Facebook has followed Mozilla, Google and others in offering cash for the disclosure of security flaws
Facebook on Friday launched a programme offering to pay a bounty for certain carefully defined security bugs, following the lead of Google, HP, Mozilla and others.
The company said on Friday it would pay a typical bounty of $500 (£300) to the first person to responsibly disclose a flaw that “could compromise the integrity or privacy of Facebook user data”. It gave as examples bugs such as cross-site scripting flaws, cross-site request forgeries and remote code injection.
Bounty Bars Some Bug Reports
The bounty may be increased for higher-risk flaws, Facebook said. It was careful to say that certain types of flaws are specifically excluded from the scheme, such as bugs in third-party applications, bugs in third-party websites that integrate with Facebook, bugs in Facebooks’ corporate infrastructure, denial of service bugs and spam or social engineering techniques.
That means the programme won’t address the concerns raised by security firms such as Sophos, which has pointed out that the biggest privacy risks on Facebook typically come from sources such as social engineering or malicious applications.
Considering there are more than a million developers registered on the platform, it is “hardly surprising” that the site is “riddled” with rogue applications and viral scams, Sophos’ Cluley said in an open letter to Facebook in April.
Bugs can be disclosed via Facebook’s white hat hacking site.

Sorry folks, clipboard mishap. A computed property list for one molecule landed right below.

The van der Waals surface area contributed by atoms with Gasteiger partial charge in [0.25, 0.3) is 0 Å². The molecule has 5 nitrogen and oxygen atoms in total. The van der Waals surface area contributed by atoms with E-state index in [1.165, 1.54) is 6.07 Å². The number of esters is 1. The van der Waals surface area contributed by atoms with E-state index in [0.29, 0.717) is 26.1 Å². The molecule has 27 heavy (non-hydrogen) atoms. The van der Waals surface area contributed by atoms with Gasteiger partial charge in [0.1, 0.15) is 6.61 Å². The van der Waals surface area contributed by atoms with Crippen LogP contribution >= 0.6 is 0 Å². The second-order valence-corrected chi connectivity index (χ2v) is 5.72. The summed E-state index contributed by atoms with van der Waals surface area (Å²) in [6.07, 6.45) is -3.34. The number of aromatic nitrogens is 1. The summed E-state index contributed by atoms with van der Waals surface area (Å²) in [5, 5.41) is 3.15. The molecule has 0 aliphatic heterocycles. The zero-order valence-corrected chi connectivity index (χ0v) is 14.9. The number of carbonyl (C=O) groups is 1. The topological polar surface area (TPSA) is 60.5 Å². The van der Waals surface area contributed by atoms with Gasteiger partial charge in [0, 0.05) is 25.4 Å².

Facebook said that in the past it has rewarded hackers for disclosing bugs by giving them name recognition or steering them toward job opportunities, but this marks the first time the company has paid white hat hackers.
The move follows companies such as Google, which in early 2010 launched a scheme paying between $500 and about $3,000 (£1,800) for bugs in its browser, web application or other properties. Google said it has given out $300,000 (£180,000) so far under the programme, including $90,000 (£55,000) this year, and is contacted 30 to 50 times per week by hackers wanting to disclose flaws.
Mozilla has operated a vulnerability reporting initiative for years. In order to qualify for theirs, the security bug must be present in the most recent supported, beta or release candidate versions of Firefox, Thunderbird, Firefox Mobile or in Mozilla services that could compromise users of those products. Valid, critical bugs can earn reporters up to $3,000.
Security firm Barracuda Networks last November launched a scheme offering payment of up to $3,100 (£1,900) for researchers who find vulnerabilities in its products.